Hydrological Gradients in a Tanzanian Floodplain: The Potential Use of Indicator Plants for Bio-Monitoring
Miguel Alvarez1, Constanze Leemhuis2, Geofrey Gabiri2, Kai Behn1, Sonja Burghof3
1University of Bonn, Inst. Crop Sci. and Res. Conserv. (INRES), Germany
While flooding periods curtail cultivation, extended soil moisture availability during dry seasons makes flood plains and riparian environments suitable for seasonal cropping and other agricultural uses. Unsustainable cultivation practices coupled with the establishment of drainage structures can however result in degradation of soil physical properties and hence overall soil water availability. This can consequently result in productivity decrease of agro-ecosystems. Also from the ecological point of view, altering hydrological regimes of floodplains can lead to disruption of habitat integrity for living organisms. Thus, implementation of bio-indication using vascular plants may provide a practical tool for quick assessment of degradation status of wetlands in large areas. In order to evaluate the potential capacity of vascular plant species for bio-monitoring, we assessed the shallow groundwater regime of a hydrological gradient in the floodplain of the Kilombero River around Ifakara (Tanzania). The area is mainly characterised by rice cultivation. Four hydrological indices were calculated from shallow groundwater monitoring time series data (March 2015 to June 2016) from 10 piezometers located along the hydrological gradient in the floodplain. These indices describe the overall shallow groundwater availability, their variability, flooding intensity and duration. Vegetation samples were collected in the proximity of piezometers and linked to the respective hydrological variables. The prevalence (optimum growth conditions) of the recorded species along hydrological gradients was estimated by weighted averaging. While dynamics of shallow groundwater table is complex and difficult to reduce to one variable without losing information, flooding regimes showed a clear positive linear relation between duration and intensity. Flooding duration is therefore a good proxy of flooding regimes, especially in sites without installed flooding monitoring devices. Though most of the species had an optimum around intermediate hydrologic conditions, some species may indicate different combinations of levels such as general low water table regimes with strong fluctuations (e.g. Panicum fluviicola and Heliotropium indicum) or high, more stable regimes (Acmella uliginosa and Ammannia baccifera). Similarly there is a continuous sequence of species indicating low flooding intensity and short flooding periods (Eragrostis ciliaris and Indigofera hirsuta) to higher flooding intensity for longer periods (Ethulia paucifructa and Persicaria senegalensis).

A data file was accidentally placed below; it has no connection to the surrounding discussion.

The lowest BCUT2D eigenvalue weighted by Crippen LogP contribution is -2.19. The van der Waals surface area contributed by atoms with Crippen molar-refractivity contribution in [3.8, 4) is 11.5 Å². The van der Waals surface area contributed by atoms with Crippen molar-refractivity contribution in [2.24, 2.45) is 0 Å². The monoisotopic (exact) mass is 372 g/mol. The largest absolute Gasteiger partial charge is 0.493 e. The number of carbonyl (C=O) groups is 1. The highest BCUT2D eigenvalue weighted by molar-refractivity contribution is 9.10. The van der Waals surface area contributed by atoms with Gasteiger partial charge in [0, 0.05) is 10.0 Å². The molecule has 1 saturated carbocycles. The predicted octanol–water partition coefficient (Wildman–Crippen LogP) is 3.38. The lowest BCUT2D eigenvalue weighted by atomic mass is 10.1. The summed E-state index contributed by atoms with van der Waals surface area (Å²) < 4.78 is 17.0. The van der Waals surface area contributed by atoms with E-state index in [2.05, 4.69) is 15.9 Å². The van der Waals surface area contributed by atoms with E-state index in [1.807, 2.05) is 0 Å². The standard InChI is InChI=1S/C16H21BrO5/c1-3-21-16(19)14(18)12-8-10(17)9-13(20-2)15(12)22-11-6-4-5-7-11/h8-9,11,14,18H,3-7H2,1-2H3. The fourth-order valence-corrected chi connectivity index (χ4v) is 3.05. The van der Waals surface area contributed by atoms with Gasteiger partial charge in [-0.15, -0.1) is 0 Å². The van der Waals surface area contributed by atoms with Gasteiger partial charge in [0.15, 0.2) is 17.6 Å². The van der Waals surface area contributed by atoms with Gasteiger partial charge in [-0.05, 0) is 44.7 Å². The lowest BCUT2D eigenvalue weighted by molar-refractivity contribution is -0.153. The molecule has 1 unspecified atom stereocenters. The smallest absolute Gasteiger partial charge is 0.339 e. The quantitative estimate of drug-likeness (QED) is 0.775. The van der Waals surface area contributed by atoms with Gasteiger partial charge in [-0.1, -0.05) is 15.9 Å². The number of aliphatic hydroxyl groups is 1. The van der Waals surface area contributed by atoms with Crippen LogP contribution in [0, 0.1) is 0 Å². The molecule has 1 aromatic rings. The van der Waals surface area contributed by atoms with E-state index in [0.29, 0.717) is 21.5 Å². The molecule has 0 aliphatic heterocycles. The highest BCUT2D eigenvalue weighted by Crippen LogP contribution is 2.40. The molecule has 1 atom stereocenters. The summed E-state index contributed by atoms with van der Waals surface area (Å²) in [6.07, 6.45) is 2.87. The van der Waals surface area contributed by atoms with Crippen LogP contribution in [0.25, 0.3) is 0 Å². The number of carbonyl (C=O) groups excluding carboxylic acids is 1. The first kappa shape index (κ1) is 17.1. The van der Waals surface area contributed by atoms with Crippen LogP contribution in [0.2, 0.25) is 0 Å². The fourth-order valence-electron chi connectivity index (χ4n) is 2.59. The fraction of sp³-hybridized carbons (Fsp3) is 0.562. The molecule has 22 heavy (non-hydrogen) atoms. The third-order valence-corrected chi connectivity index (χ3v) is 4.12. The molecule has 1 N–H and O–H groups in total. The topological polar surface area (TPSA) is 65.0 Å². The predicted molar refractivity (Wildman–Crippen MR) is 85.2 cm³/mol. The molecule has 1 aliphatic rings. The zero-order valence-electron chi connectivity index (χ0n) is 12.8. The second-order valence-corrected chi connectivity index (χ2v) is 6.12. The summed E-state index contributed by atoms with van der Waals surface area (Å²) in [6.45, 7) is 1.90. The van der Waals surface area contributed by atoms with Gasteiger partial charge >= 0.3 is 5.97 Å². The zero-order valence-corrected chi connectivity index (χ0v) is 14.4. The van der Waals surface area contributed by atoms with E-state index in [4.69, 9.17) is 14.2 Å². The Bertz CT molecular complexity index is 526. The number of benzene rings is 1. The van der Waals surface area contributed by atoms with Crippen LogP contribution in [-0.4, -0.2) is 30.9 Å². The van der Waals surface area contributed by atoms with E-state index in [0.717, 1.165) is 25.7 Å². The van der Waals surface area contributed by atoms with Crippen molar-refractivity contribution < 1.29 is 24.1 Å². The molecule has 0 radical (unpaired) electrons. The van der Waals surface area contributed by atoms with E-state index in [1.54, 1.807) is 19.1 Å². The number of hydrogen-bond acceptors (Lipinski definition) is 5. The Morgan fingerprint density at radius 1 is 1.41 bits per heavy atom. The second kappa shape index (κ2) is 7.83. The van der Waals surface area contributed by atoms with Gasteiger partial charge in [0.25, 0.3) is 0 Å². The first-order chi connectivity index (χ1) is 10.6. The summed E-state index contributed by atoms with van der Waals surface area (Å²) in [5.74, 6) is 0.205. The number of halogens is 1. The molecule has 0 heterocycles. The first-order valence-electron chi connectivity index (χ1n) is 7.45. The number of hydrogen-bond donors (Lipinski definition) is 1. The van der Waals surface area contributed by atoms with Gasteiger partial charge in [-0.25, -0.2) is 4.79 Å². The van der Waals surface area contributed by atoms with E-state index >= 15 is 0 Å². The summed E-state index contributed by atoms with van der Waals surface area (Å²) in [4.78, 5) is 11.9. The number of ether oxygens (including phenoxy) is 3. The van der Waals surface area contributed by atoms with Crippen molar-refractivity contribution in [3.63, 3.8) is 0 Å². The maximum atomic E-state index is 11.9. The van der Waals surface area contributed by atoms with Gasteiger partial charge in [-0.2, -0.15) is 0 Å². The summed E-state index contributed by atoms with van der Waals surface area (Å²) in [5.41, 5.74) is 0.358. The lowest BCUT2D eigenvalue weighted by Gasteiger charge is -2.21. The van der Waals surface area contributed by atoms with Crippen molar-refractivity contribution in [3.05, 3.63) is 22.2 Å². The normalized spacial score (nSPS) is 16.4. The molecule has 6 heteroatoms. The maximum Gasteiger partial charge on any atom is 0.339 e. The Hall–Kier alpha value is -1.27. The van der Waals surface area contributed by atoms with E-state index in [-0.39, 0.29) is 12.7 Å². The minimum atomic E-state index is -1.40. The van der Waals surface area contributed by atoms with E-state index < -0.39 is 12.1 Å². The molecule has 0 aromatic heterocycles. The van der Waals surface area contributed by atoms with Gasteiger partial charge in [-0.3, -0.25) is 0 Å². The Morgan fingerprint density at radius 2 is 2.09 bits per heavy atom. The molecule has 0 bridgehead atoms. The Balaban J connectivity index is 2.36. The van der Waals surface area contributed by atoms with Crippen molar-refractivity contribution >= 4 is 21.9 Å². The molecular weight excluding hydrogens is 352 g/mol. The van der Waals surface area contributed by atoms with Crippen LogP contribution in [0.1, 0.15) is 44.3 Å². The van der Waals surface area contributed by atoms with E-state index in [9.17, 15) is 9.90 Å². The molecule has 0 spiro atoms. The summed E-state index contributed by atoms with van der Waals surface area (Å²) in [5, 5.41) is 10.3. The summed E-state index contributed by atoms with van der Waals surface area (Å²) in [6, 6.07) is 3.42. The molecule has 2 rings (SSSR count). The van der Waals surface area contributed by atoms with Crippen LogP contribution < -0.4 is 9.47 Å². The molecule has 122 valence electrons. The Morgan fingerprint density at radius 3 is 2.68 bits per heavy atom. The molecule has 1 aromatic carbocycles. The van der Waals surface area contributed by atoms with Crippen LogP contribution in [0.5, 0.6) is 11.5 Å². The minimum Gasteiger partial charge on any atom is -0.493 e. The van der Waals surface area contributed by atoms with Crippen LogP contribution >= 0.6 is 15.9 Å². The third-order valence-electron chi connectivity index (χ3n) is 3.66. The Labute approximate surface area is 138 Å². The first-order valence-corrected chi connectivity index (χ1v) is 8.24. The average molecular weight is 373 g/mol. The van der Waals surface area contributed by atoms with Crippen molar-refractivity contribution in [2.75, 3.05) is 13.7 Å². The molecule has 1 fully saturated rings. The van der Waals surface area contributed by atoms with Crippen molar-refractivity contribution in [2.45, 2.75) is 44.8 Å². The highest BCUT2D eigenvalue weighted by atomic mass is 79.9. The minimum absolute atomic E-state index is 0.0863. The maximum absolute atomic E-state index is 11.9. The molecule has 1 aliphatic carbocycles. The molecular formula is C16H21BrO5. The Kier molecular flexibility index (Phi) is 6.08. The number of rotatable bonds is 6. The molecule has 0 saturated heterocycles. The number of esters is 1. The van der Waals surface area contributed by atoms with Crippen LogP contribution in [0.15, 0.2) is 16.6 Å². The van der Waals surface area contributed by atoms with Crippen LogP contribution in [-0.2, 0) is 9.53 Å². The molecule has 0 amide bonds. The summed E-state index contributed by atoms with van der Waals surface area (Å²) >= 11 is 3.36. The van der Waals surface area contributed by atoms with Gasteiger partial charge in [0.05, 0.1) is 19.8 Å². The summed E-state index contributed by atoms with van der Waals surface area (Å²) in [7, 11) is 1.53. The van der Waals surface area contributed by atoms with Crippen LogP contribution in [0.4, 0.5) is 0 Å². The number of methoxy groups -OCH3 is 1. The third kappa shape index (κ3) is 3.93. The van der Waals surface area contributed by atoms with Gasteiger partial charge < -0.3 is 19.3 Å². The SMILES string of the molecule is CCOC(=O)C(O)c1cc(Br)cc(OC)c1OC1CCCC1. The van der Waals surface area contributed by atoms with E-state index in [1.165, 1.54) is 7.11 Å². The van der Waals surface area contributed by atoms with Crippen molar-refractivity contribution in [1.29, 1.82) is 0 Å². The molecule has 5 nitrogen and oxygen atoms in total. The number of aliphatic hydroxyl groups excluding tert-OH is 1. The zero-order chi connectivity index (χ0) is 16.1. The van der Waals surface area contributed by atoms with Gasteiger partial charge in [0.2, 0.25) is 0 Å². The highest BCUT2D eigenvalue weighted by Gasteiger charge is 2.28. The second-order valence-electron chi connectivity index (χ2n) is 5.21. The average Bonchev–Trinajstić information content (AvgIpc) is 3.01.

Keywords: Croplands, ecological modelling, land use, plant ecology
Contact Address: Miguel Alvarez, University of Bonn, Inst. Crop Sci. and Res. Conserv. (INRES), Bonn, Germany, e-mail: malvarezuni-bonn.de